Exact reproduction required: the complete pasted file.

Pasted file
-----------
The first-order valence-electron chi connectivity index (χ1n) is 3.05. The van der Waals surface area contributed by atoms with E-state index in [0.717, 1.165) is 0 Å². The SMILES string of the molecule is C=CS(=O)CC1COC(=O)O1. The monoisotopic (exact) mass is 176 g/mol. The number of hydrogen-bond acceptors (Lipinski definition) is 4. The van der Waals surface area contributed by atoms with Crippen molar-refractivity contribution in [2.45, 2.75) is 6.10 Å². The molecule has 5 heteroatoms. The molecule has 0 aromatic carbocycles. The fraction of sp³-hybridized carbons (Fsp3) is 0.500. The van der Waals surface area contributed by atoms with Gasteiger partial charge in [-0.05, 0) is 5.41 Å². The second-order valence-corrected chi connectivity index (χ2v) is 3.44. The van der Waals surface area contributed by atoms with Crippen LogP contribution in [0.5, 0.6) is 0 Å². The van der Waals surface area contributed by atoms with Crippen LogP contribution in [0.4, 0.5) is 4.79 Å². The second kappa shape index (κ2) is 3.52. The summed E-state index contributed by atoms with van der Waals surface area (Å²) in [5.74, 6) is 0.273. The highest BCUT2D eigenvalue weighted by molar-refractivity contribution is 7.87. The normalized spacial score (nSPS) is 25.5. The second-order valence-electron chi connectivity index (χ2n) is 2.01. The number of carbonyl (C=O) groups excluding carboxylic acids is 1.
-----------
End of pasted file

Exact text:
The first-order valence-electron chi connectivity index (χ1n) is 3.05. The van der Waals surface area contributed by atoms with E-state index in [0.717, 1.165) is 0 Å². The SMILES string of the molecule is C=CS(=O)CC1COC(=O)O1. The monoisotopic (exact) mass is 176 g/mol. The number of hydrogen-bond acceptors (Lipinski definition) is 4. The van der Waals surface area contributed by atoms with Crippen molar-refractivity contribution in [2.45, 2.75) is 6.10 Å². The molecule has 5 heteroatoms. The molecule has 0 aromatic carbocycles. The fraction of sp³-hybridized carbons (Fsp3) is 0.500. The van der Waals surface area contributed by atoms with Gasteiger partial charge in [-0.05, 0) is 5.41 Å². The second-order valence-corrected chi connectivity index (χ2v) is 3.44. The van der Waals surface area contributed by atoms with Crippen LogP contribution in [0.5, 0.6) is 0 Å². The van der Waals surface area contributed by atoms with Crippen LogP contribution in [0.4, 0.5) is 4.79 Å². The second kappa shape index (κ2) is 3.52. The summed E-state index contributed by atoms with van der Waals surface area (Å²) in [5.74, 6) is 0.273. The highest BCUT2D eigenvalue weighted by molar-refractivity contribution is 7.87. The normalized spacial score (nSPS) is 25.5. The second-order valence-electron chi connectivity index (χ2n) is 2.01. The number of carbonyl (C=O) groups excluding carboxylic acids is 1.